A.G. Fane

Nanyang Technological University, Tumasik, Singapore

Are you A.G. Fane?

Claim your profile

Publications (379)734.14 Total impact

  • [Show abstract] [Hide abstract]
    ABSTRACT: Microfiltration (MF) and ultrafiltration (UF) involving colloidal suspensions are often involved in separations, concentration and clarification processes in the food and beverage as well as other industries. The increase in concentration near the membrane surface owing to concentration polarization can cause some part of a colloidal fouling layer to become metastable whereby it can undero a higher order phase transition to a more dense gel. This was confirmed via deadend filtration studies wherein the fouling layer thickness obtained from the transmembrane pressure (TMP) was compared with that determined directly via ultrasonic time-domain reflectometry (UTDR). Whereas entering this metastable state is thermodynamically driven, the transition from a colloidal suspension to a more dense gel is a rate or kinetically driven process. This phase transition is manifest by a marked rate of increase in the TMP that occurs after an filtration time that is dependent on the flux. A ‘threshold transition flux’ is identified below which the time required for the phase transition can be considerably delayed. Since removing this dense gel layer via conventional cleaning protocols is more difficult, determining an operating strategy whereby this transition to a more dense gel can be delayed is clearly of interest for the optimal operation of MF and UF processes. To this end the effects of crossflow velocity, flux, salinity and colloidal silica concentration on this metastability phenomenon are studied for a polyethersulfone UF membrane under crossflow and constant flux conditions. A lower crossflow velocity and higher flux, increased salinity and higher colloidal silica concentration decrease the time required for the transition to a dense gel.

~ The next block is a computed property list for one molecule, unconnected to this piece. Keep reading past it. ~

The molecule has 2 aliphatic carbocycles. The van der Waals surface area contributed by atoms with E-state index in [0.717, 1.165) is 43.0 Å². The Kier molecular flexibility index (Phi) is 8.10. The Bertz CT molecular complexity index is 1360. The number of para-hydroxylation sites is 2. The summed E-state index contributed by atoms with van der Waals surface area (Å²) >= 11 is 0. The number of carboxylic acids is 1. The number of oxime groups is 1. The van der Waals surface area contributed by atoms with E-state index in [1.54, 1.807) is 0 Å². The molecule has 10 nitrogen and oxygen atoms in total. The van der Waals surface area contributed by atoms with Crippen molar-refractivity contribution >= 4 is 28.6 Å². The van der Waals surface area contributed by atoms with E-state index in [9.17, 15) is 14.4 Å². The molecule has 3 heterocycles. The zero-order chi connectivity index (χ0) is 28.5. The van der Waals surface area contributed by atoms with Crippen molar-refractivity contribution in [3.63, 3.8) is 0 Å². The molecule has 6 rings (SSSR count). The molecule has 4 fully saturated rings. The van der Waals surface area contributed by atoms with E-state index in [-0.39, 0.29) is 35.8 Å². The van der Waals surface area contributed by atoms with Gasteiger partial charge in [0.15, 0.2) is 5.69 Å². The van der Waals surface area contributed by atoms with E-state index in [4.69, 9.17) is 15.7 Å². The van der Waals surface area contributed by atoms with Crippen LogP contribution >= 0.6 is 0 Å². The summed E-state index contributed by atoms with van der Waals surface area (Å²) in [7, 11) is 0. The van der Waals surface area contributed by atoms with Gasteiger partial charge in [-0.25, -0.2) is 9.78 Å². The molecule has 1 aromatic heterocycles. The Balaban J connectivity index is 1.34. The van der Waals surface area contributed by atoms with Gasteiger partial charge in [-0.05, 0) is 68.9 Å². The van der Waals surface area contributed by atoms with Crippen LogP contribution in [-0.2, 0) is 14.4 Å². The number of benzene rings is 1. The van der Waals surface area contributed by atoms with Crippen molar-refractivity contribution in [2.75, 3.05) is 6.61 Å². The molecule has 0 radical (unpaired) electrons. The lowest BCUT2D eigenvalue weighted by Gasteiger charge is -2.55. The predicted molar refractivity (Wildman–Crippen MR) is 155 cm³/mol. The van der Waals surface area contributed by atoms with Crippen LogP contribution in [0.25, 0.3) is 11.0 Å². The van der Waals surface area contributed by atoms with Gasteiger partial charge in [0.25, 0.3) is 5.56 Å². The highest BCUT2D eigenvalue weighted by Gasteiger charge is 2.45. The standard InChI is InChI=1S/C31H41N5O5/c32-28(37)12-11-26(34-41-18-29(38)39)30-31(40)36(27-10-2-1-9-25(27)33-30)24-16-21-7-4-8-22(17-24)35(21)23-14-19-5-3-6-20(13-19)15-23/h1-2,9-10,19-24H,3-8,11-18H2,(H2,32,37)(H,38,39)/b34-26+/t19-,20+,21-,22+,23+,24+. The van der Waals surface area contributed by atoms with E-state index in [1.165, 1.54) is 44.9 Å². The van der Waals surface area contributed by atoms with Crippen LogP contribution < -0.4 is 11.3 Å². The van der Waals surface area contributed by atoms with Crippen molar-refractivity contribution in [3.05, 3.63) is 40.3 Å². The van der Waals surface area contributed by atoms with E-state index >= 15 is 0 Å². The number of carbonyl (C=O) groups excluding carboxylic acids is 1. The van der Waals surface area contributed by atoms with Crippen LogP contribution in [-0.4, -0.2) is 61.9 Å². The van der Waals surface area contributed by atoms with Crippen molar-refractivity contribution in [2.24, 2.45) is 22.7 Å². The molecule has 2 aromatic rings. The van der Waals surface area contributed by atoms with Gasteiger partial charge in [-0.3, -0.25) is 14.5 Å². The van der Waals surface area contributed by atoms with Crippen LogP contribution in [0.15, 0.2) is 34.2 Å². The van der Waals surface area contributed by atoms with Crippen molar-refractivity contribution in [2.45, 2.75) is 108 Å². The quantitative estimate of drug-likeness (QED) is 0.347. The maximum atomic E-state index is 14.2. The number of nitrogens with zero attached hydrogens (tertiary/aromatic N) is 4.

Journal of Membrane Science 06/2014; · 4.09 Impact Factor